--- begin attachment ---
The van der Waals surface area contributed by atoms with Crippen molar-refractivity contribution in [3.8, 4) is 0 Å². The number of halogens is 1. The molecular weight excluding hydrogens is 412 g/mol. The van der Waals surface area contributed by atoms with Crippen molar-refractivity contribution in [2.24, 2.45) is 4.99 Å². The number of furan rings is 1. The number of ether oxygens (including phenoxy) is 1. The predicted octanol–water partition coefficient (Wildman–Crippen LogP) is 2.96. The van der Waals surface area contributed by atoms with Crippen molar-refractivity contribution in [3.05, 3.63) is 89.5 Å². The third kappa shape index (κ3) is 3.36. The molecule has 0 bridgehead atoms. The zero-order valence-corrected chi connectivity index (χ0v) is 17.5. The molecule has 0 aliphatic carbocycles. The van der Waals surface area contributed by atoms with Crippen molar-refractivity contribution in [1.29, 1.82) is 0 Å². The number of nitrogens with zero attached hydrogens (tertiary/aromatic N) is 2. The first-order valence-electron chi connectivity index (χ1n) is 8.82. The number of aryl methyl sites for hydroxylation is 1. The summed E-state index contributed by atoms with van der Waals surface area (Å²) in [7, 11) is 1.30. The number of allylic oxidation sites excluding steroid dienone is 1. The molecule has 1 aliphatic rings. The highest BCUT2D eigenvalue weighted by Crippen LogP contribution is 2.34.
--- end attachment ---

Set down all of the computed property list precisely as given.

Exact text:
The van der Waals surface area contributed by atoms with Crippen molar-refractivity contribution in [3.8, 4) is 0 Å². The number of halogens is 1. The molecular weight excluding hydrogens is 412 g/mol. The van der Waals surface area contributed by atoms with Crippen molar-refractivity contribution in [2.24, 2.45) is 4.99 Å². The number of furan rings is 1. The number of ether oxygens (including phenoxy) is 1. The predicted octanol–water partition coefficient (Wildman–Crippen LogP) is 2.96. The van der Waals surface area contributed by atoms with Crippen molar-refractivity contribution in [3.05, 3.63) is 89.5 Å². The third kappa shape index (κ3) is 3.36. The molecule has 0 bridgehead atoms. The zero-order valence-corrected chi connectivity index (χ0v) is 17.5. The molecule has 0 aliphatic carbocycles. The van der Waals surface area contributed by atoms with Crippen molar-refractivity contribution in [1.29, 1.82) is 0 Å². The number of nitrogens with zero attached hydrogens (tertiary/aromatic N) is 2. The first-order valence-electron chi connectivity index (χ1n) is 8.82. The number of aryl methyl sites for hydroxylation is 1. The summed E-state index contributed by atoms with van der Waals surface area (Å²) in [7, 11) is 1.30. The number of allylic oxidation sites excluding steroid dienone is 1. The molecule has 1 aliphatic rings. The highest BCUT2D eigenvalue weighted by Crippen LogP contribution is 2.34.